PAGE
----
It is also important to be aware of the camera’s relationship to the audience. For the most part the camera acts as our invisible third party representative in the scene, but this is not always the case. These are the key shots that serve a distinct narrative function within the scene:
- Establishing Shot – this is usually a wide shot that shows the setting and provides a environmental and sociological context for the action which is to follow.
- Master Shot – a camera shooting as an invisible observer is used to establish the geometry of the dramatic space and provide an illusion of objectivity
- Two Shot – a shot that shows two people in the frame and helps establish the changing relationship between them
- Shot and Reverse – a shot sequence most commonly used to film dialogue sequences (though it is important to distinguish the reverse from a reaction shot, they are not the same)
- Reaction Shot – this type of shot underscores key moments within the scene. At their most extreme, reaction shots can function as an exclamation mark; however, for the most part they enable the audience to work out what the character is thinking. This is very important since in a film we do not have easy access to a person's thoughts (as we do in a novel). Some films resort to narration; however, this changes the nature of the narrative, and is not always appropriate to the subject matter and themes of the film.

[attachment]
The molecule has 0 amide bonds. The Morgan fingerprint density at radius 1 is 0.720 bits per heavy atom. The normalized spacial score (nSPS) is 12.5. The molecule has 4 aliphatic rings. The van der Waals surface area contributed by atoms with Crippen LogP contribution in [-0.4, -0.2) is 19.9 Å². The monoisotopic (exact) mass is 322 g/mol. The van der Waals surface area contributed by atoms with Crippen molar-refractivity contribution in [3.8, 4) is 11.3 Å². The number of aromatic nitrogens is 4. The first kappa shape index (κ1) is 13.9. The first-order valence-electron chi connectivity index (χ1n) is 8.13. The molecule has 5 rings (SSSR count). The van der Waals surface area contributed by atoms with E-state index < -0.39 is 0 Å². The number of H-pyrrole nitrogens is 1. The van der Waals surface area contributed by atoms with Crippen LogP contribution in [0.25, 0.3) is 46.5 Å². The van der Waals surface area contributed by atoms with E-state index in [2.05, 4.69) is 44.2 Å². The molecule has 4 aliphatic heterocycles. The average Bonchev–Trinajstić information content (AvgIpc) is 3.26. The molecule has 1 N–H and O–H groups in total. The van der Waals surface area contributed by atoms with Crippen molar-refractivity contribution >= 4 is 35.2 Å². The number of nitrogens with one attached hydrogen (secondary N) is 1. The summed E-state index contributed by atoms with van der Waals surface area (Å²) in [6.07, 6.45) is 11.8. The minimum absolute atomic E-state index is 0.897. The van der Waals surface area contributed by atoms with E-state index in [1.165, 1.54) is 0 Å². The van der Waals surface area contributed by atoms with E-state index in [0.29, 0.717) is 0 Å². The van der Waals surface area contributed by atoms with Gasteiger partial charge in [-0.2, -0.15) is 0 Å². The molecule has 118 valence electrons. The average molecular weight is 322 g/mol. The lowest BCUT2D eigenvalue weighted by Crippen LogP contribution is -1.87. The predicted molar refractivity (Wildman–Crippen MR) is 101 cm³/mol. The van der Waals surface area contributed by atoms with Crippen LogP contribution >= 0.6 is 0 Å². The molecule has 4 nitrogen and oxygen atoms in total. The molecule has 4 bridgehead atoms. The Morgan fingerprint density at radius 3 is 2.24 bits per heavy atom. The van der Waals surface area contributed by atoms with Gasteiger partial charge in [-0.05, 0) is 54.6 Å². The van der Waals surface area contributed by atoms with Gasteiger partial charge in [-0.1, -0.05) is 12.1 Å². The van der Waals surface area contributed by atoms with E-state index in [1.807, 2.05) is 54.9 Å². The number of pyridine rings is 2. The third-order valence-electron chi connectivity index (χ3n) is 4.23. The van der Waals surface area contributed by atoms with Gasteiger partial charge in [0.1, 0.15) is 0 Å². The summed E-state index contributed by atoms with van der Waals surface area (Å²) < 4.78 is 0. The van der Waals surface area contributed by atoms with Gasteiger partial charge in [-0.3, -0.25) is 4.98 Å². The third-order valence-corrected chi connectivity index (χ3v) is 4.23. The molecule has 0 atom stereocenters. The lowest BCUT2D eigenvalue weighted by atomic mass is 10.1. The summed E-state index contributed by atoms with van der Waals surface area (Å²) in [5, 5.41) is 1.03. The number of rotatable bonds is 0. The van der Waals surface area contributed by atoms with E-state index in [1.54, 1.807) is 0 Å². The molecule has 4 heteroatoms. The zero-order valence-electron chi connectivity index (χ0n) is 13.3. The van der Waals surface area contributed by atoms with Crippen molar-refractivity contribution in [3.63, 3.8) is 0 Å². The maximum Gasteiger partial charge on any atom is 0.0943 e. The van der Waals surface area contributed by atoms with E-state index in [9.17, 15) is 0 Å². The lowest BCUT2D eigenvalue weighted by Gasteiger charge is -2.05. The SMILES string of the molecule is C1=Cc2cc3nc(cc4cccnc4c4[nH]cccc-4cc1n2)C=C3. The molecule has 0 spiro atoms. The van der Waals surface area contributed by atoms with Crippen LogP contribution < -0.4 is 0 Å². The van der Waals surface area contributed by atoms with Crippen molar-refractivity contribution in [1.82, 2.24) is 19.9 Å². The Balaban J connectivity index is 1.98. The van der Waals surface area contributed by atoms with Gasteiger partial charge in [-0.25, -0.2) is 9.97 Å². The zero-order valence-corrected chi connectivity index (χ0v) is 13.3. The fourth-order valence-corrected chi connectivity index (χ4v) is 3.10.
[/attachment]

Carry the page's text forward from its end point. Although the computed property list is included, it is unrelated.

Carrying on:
- Point of View (POV) Shot – here the camera appears to look through the eyes of a key character to show what they want or what they fear. Where the POV shot forms part of a longer 'POV sequence' it is used to establish the main desire or fear lines in the film that are critical to the audience's understanding of the narrative. For instance when you see one person looking longingly at another and cut back and forth from their POV shot to their different reactions shots (facial responses and body language), you know it can only mean one thing - they are really interested.
- Over the Shoulder Shot – this type of shot establishes an empathy with whoever's shoulder it may be (unless of course the camera is 'creeping up' on the character, see 'watcher shot') as well as establishing the distance between the character and what he or she is observing
- Cut-ins – these are shots that release key information necessary to understand the narrative, e.g. the time of day or a message scribbled on a note
- Watcher Shot – a staple of horror film where the camera moves against a fixed foreground to signify that the action is being observed by an as yet unknown observer (often accompanied by a corresponding change in the soundscape or music)
- Crossing the Line – here a clip is deliberately shot from an unfamiliar position (not established dramatically through the eyelines between the characters) to unsettle the audience. NB. It is also the most common 'mistake' made by professional filmmakers. The most common mistake of inexperienced filmmakers is not using a tripod.
- Breaking the Fourth Wall – this is where a character in the film directly addresses the audience or hams to the camera and breaks the illusion that the film is ‘real’.
All of these special shots may be underlined through the use, exaggeration or reduction of certain sounds.